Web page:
Facebook has taken out full-page ads in The New York Times, The Wall Street Journal, and The Washington Post attacking Apple’s upcoming privacy feature in iOS that will allow users to opt out of letting apps track their activity for advertising purposes, Bloomberg reports. The ads position Facebook, one of the largest companies on the planet that built its wealth through the monetization of user data, as standing up for the little guy with the headline: “We’re standing up to Apple for small businesses everywhere.”
The very public salvo against Apple’s upcoming privacy features is just the latest development in an increasingly acrimonious battle between the two tech juggernauts whose business models are diametrically opposed. Apple makes its money through selling high-margin hardware and services and prides itself on offering users a rarity for a tech giant: increasing their privacy with every major software release. Facebook, on the other hand, has a business model that relies on collecting as much data about its users as possible in order to monetize that personal data to better target users with ads. In other words, every privacy boost Apple gives users becomes another existential threat to Facebook.
Of course, Facebook is aware that probably few people would feel sorry for the company having less access to their data, which is why it’s positioning its ads as standing up for small businesses. Bloomberg quotes the ad as saying, “While limiting how personalized ads can be used does impact larger companies like us, these changes will be devastating to small businesses,” with Facebook claiming that ads that aren’t based on personalized data that has been acquired about a user generate 60% fewer sales.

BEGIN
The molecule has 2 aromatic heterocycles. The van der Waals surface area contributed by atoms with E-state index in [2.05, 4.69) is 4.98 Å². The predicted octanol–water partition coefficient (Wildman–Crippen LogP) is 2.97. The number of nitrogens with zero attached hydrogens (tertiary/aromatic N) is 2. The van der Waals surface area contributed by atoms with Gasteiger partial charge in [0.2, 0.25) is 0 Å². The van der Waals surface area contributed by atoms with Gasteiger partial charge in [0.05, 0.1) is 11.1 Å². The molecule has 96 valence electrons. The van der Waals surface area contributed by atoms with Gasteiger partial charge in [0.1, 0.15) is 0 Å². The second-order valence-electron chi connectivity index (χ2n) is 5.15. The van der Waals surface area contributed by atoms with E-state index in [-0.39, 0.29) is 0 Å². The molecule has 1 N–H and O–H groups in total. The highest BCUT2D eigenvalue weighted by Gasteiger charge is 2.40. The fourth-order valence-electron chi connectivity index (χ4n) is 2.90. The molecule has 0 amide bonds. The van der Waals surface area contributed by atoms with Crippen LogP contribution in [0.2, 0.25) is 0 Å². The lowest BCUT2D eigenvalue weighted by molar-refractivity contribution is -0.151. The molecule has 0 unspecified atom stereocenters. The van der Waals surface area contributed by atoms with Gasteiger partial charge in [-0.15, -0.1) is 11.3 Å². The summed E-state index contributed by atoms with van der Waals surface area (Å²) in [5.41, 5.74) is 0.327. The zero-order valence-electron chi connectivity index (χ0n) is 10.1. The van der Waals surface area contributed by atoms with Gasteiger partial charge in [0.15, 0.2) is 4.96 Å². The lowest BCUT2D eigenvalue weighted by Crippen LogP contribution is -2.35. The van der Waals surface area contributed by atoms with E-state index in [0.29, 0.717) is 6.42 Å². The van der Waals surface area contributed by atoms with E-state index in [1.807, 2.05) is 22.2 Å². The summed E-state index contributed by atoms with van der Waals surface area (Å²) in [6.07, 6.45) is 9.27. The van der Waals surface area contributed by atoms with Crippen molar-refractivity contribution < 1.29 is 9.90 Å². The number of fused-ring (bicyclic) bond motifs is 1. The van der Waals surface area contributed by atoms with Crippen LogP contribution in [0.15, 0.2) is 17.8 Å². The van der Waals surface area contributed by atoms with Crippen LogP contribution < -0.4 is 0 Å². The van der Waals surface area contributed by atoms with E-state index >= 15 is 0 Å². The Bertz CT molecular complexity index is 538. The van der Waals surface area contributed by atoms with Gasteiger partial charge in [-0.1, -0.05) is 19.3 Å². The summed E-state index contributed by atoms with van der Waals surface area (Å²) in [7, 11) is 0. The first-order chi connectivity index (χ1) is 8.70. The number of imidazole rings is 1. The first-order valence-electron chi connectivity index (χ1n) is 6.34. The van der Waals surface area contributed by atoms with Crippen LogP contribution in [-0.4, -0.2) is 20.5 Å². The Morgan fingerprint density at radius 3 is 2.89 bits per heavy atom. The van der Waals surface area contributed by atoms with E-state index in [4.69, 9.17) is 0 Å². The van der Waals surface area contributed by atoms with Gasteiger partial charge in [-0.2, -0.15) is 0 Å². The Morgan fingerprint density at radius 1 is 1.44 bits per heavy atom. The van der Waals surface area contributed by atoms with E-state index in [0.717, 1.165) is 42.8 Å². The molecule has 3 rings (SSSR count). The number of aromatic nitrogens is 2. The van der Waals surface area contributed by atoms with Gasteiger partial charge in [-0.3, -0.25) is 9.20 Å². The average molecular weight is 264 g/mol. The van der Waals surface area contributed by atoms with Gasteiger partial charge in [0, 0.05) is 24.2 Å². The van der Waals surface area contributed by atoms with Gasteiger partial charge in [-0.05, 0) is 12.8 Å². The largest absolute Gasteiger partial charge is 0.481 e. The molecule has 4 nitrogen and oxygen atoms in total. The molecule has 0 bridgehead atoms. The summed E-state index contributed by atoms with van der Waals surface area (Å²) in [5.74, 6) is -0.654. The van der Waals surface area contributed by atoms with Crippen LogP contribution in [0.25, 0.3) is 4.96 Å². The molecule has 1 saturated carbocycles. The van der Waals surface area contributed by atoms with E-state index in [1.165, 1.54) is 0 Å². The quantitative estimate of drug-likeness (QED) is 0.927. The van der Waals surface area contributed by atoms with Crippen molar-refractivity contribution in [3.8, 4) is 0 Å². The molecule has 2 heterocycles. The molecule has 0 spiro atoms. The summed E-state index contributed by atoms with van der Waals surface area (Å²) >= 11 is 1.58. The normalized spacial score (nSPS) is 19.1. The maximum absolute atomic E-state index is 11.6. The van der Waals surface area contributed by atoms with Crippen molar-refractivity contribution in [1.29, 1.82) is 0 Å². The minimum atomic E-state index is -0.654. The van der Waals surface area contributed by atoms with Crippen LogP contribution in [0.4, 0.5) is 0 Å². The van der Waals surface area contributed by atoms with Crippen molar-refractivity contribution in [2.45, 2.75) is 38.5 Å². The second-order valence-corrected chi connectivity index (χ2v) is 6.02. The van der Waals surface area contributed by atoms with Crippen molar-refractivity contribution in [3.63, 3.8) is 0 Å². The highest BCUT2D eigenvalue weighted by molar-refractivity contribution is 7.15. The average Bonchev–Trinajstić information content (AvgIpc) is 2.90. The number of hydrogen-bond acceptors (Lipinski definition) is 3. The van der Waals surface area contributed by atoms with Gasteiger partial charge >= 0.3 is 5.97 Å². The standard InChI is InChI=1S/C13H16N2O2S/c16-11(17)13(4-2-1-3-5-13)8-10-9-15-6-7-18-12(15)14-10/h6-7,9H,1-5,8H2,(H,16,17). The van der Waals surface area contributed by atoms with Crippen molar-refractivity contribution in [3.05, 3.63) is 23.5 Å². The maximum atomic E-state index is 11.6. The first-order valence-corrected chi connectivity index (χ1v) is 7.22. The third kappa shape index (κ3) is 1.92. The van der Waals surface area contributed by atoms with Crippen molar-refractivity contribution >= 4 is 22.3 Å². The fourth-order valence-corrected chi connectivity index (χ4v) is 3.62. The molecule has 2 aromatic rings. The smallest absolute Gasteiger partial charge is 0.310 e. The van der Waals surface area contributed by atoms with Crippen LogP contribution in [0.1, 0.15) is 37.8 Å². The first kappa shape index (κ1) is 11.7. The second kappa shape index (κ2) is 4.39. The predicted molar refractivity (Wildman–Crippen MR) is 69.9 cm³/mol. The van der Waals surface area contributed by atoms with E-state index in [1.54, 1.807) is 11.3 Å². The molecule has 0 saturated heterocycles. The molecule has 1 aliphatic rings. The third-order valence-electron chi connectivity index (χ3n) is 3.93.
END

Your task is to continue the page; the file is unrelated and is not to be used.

While the full-page ad is targeting a major privacy feature Apple will give users in the new year, Facebook’s ad also happens to come just two days after Apple released another privacy feature for users: privacy labels in the App Store. Those labels allow users to see just what personal information is harvested about them by an app’s developer if they choose to download and use an app. As CNBC notes, the new privacy label for the Facebook app doesn’t exactly inspire confidence:
“But perhaps the most memorable part of Facebook’s privacy label detail page is how long it is,” CNBC says. “[O]n the phone, it takes up several screens. It leaves a very strong impression that Facebook is collecting a massive hoard of data about its billions of users.”
— Dave Stangis (@DaveStangis) December 16, 2020